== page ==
The Contemporary Property Course: A Study of Syllabi

Roberta Rosenthal Kwall

DePaul University - College of Law

Jerome M. Organ

University of St. Thomas - School of Law (Minnesota)

Journal of Legal Education, Vol. 47, 1997

Property, perhaps more than any other first-year course, comprises a variety of distinct subject areas. To put the matter more colorfully, Property frequently offers students a plate of appetizers rather than a full meal. Property really is the introductory vehicle to a multitude of upper-level courses, including estates or wills and trusts, real estate transactions, land use and zoning, and housing law. In addition, teachers often weave into Property significant strands of other subjects, such a jurisprudence, intellectual property, environmental law, family law, torts, and constitutional law. Because Property can include such a range of material, planning the syllabus can be a danting task, even for a seasoned teacher.

The Property Section of the AALS holds a major conferernce every five years. In preparation for the 1997 conference, we thought it would be useful to make a study of Propery syllabi. We received 40 syllabi from 37 schools. Although we make no claim to scientific accuracy and have no assurance that our small sampling was truly representative, we believe our findings are nonetheless instructive.

The purpose of this Article is twofold. First, it documents the findings about the syllabi that we reported at the conference, particularly in comparing coverage reflected in the syllabi with coverage reflected in a 1976 survey of Property teachers. Second, it suggests some broader issues of coverage in first-year Property which grew not only out of our presentations specifically, but also out of the conference generally.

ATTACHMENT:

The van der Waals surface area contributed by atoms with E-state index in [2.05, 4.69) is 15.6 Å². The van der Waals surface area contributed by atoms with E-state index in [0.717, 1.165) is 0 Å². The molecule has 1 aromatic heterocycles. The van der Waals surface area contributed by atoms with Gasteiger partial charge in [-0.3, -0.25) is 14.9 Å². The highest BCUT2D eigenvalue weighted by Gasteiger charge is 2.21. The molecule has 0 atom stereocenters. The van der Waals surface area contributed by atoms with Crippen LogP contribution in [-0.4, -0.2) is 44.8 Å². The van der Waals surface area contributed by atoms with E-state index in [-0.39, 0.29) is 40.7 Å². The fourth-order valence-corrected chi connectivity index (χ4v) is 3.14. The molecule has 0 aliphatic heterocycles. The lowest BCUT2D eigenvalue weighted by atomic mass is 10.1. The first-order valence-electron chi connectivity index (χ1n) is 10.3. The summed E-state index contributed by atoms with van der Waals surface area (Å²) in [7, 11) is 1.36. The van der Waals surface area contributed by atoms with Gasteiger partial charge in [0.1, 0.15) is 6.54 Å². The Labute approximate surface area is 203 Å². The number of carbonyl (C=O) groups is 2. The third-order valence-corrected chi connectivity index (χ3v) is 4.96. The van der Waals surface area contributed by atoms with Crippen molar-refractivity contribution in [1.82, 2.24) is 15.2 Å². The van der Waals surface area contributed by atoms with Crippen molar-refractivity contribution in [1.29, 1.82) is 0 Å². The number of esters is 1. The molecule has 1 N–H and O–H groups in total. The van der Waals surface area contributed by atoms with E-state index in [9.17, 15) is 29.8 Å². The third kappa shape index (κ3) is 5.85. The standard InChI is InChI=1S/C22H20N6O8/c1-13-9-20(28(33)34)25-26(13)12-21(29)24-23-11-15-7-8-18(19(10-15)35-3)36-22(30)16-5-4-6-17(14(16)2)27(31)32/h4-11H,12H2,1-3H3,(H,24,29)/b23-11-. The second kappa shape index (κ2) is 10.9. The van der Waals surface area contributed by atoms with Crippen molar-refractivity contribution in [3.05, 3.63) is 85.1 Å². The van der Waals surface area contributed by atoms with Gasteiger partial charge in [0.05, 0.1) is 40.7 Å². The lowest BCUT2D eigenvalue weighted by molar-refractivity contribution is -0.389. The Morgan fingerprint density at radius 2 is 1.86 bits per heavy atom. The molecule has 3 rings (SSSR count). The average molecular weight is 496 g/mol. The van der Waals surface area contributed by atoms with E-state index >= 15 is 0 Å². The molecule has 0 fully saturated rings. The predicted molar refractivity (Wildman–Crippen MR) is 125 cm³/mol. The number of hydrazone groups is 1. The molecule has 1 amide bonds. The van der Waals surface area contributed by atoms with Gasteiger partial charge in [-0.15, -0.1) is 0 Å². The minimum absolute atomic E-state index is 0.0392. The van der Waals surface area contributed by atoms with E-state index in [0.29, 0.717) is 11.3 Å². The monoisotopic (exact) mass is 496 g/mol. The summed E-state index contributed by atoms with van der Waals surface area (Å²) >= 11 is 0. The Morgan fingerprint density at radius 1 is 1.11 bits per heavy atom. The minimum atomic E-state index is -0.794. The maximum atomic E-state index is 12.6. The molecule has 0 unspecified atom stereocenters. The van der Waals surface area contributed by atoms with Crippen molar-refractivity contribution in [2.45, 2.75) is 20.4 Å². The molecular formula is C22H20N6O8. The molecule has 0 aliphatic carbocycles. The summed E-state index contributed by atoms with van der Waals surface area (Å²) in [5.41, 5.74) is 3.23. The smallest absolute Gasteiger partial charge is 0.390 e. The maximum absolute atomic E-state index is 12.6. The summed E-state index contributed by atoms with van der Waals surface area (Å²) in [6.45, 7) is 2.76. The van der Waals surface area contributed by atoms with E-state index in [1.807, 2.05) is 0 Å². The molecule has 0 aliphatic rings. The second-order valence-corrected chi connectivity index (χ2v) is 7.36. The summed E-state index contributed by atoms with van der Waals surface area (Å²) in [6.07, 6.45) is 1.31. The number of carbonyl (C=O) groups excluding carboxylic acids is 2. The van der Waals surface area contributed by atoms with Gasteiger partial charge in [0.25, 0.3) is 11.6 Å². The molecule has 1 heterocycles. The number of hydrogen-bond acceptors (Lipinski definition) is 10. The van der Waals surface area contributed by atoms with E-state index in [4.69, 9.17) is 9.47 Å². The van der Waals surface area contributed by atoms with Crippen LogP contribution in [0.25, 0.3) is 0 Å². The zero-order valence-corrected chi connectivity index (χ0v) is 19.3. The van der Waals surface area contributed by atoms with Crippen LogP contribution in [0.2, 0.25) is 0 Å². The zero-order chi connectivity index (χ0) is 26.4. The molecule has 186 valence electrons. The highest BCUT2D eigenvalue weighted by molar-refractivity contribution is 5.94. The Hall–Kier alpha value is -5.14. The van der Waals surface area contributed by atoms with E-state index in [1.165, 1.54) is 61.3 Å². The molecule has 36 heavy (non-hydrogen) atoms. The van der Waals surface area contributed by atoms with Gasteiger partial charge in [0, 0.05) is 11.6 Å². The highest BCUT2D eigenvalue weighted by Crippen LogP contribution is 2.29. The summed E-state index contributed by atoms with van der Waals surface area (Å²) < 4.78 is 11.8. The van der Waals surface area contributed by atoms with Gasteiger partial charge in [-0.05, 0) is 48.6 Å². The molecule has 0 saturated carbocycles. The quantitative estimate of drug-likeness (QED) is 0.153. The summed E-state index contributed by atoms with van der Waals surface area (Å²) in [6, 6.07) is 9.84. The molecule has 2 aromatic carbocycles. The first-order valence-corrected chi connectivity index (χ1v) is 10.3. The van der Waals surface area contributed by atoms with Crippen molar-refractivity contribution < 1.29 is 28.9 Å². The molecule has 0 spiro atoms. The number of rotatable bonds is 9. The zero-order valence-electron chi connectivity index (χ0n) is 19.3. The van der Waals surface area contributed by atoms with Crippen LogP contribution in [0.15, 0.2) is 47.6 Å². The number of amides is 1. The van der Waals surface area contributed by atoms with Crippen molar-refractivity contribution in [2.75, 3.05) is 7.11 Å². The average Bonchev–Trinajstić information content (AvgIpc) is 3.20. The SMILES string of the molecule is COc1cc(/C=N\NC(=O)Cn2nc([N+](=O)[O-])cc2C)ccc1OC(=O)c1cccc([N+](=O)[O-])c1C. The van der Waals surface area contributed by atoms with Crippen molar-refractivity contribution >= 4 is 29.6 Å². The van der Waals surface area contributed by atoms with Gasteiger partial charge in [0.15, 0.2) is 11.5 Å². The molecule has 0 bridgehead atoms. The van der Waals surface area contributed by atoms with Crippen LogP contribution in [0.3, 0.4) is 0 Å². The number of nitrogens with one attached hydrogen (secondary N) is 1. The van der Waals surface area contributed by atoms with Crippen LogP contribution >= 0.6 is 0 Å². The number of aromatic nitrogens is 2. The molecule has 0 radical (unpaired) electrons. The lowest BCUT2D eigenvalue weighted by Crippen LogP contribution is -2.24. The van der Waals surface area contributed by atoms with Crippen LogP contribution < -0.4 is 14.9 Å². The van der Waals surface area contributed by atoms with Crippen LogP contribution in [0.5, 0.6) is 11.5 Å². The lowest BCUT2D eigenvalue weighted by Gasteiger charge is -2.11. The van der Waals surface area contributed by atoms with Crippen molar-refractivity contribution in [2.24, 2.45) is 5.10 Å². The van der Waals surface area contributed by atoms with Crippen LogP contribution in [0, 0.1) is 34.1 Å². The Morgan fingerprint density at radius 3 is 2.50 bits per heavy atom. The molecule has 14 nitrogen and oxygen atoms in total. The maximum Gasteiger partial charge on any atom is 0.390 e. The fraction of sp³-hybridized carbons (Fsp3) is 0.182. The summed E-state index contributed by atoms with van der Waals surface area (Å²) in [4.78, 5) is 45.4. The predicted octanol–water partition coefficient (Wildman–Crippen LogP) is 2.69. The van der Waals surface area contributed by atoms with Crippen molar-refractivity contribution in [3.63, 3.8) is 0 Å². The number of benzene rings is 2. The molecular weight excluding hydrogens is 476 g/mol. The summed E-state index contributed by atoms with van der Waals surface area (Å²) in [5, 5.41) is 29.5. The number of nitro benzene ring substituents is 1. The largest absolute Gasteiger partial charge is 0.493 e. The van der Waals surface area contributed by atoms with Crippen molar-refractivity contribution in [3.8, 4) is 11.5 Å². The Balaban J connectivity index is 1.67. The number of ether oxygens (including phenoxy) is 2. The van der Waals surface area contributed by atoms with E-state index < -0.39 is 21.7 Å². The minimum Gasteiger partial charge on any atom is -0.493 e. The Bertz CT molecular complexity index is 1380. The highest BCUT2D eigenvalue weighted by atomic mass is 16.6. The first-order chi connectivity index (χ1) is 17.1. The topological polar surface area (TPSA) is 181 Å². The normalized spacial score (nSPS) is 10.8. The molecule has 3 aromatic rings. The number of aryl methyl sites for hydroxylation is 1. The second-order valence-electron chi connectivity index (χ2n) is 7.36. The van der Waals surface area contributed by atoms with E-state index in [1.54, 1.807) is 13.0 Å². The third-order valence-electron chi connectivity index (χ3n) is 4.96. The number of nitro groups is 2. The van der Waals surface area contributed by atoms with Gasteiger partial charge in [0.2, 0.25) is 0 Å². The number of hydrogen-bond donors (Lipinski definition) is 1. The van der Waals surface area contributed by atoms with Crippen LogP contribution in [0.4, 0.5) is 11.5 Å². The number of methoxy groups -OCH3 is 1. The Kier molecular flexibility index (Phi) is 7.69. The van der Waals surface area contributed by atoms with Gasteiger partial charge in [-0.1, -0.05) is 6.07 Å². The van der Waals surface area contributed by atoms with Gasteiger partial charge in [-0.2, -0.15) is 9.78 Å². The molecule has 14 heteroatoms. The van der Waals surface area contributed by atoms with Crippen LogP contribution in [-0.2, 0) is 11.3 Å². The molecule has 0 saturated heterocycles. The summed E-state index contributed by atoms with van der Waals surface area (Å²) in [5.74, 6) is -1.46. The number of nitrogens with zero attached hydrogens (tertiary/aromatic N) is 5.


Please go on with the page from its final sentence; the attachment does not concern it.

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Date posted: November 18, 2005  

Suggested Citation

Kwall, Roberta Rosenthal and Organ, Jerome M., The Contemporary Property Course: A Study of Syllabi. Journal of Legal Education, Vol. 47, 1997. Available at SSRN: https://ssrn.com/abstract=850028

Contact Information

Roberta Rosenthal Kwall (Contact Author)
DePaul University - College of Law ( email )
Center for Intellectual Property Law & Information
25 East Jackson Blvd.
Chicago, IL 60604-2287
United States
312-362-8131 (Phone)
312-362-5448 (Fax)

Jerome M. Organ
University of St. Thomas - School of Law (Minnesota) ( email )
MSL 400, 1000 La Salle Avenue
Minneapolis, MN Minnesota 55403-2005
United States

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